Any type of bullying that takes place online or through tablets, phones and laptops can be referred to as cyberbullying. Many people will have a very positive online experience and will really enjoy using messenger, chatrooms, gaming sites and social networking sites like XBox Live, Twitter, Snapchat, Instagram and Facebook. Others will not have such a positive experience, though, so it’s important that we all know what to do if something goes sour online.
Most young people will witness or experience cyberbullying at some point – it’s a major issue on the Internet. In Ditch the Label’s 2017 Bullying Survey, it was found that 17% of young people had experienced cyberbullying at some point, and 69% had said something abusive to another person online. Cyberbullying can go viral very fast, as it happens 24 hours a day, 7 days a week.
Why Is Cyberbullying such a Big Issue?
Comments, photos, posts and other online content shared by young people can often be viewed by strangers as well as friends, thanks to the prevalence of digital forums and social media. People can accidentally create a sort of permanent public record of their actions, behaviour and views through the content they share online, whether that’s mean, hurtful content or personal information.
Prospective employers, clubs, colleges, schools and anyone else who may be interested in researching an individual – either at the time of posting or years in the future – can all gain access to this public online footprint. Both those doing the bullying or participating in it and those who are being bullied can have their online reputations permanently damaged.
There are a number of other factors that make cyberbullying particularly worrying when compared to other forms of bullying. Cyberbullying is…
- Non-stop. It can be difficult for children experiencing cyberbullying to find relief, as devices like phones and computers allow them to be contacted instantly and constantly at any time of day.
- Easily hidden. Cyberbullying is often harder to recognise as it can’t be overheard or spotted by parents and teachers who aren’t in the same online communities as their children and pupils.
- Permanent. If it isn’t reported and removed, most of the information communicated electronically is permanent and public. A negative online reputation can have impacts later in life, such as in college admissions and employment.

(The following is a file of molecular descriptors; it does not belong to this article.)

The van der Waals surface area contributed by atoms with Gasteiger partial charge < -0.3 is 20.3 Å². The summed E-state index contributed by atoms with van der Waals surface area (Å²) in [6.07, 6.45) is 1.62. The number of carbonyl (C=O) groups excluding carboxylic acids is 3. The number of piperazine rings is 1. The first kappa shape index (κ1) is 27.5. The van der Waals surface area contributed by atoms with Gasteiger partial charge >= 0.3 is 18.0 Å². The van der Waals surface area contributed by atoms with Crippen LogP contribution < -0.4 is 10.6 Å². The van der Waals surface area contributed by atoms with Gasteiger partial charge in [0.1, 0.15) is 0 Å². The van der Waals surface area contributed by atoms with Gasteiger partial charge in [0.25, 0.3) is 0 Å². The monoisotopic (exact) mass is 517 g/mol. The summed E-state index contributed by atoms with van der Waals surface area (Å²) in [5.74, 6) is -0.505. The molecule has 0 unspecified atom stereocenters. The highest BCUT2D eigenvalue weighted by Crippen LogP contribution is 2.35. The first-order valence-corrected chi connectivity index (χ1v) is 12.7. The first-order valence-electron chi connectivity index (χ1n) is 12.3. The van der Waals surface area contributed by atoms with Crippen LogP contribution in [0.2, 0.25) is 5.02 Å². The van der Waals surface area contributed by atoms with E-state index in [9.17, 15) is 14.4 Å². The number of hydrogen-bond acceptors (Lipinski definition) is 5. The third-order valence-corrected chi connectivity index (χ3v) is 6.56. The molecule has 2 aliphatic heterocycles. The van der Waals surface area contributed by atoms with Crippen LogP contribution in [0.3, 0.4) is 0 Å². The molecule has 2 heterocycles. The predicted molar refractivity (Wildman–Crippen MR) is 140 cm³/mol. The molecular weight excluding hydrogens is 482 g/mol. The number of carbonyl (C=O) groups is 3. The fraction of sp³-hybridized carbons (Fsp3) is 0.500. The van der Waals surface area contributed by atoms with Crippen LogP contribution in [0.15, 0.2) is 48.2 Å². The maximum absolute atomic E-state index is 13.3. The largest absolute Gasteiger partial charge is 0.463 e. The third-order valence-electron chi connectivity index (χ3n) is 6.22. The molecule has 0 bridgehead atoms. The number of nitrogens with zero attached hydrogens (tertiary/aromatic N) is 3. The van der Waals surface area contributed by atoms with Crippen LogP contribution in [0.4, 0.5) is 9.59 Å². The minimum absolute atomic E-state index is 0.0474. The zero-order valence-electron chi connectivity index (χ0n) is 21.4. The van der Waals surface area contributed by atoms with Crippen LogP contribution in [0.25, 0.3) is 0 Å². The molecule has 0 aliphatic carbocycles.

Cyberbullying will often take shape in more ways than one – like offline bullying, there are many ways to bully someone online. Types of cyberbullying include:
Exclusion: Intentionally leaving someone out of an online engagement like a group chat, gaming site or online app. This form of social bullying is very common both online and off.
Fake profiles: Some bullies will break into another person’s social media account or email with the intention of using that account to send embarrassing or cruel material to their contacts. In some cases, the bully will even set up a fake profile to impersonate the individual, and it can be really difficult to have these accounts removed.
Flaming: Getting into online arguments and fights by purposely using very offensive and unnecessary language. The perpetrator will enjoy the fact that it causes someone to get distressed, as they have done this to get a reaction.
Harassment: The act of being abusive and sending someone rude, hurtful and offensive messages. Chat rooms, posts and photos can become littered with humiliating or mean comments. Gaming sites are also common places for people to be explicitly offensive.
Outing and Trickery: Tricking someone into revealing personal and secret information, and/or sharing information about that person. This can also be done using videos and private messages.
Rumours: Intentionally spreading damaging, false and fake information about another person. Some bullies will share photos of the victim as a way of spreading false gossip and rumours. This type can take place on an app or a website. For the purpose of bullying, some will even alter photos before posting them online. Stalking: Engaging in online activities that make someone fear for their safety, such as repeatedly sending messages that threaten harassment, breached security or harm. Depending on what the bully is doing, these actions can actually be illegal.
Gossipping and Making Up Rumours
In some cases, something nasty that’s been posted about you can be read and shared by a large number of people, seemingly within seconds. This is easily one of the worst aspects of social networking and messaging sites.
It’s often a good idea to keep personal information and secrets to yourself, as many people who are bullied online find that the cruellest rumours are the ones spread by people who used to be their friends. If it’d embarrass you for other people to find out about something, it’s probably safest to keep it to yourself.
Writing and sharing malicious and untrue content about other people online can be classed as harassment.
The Impact of Cyberbullying
Stress-related disorders such as anxiety and depression can occur as a result of long-term, persistent or severe cyberbullying – for both the victim and the bully. Some kids have even turned to suicide, though these cases are rarer. Suicidal thoughts, attempts and completed suicides are all more common in children who bully or who are bullied.
For the bully, the worst form of punishment they get will usually be getting removed from a sports team or getting detention at school. However, some types of cyberbullying are considered to be crimes, and some bullies end up being punished through the legal system.
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For more information about bullying, check out Need2Know’s Essential Guide to Bullying which offers some answers as to why children are bullied and how parents can stop it from happening as well as providing some proven methods on how to help the bullied child boost their plummeting self-esteem.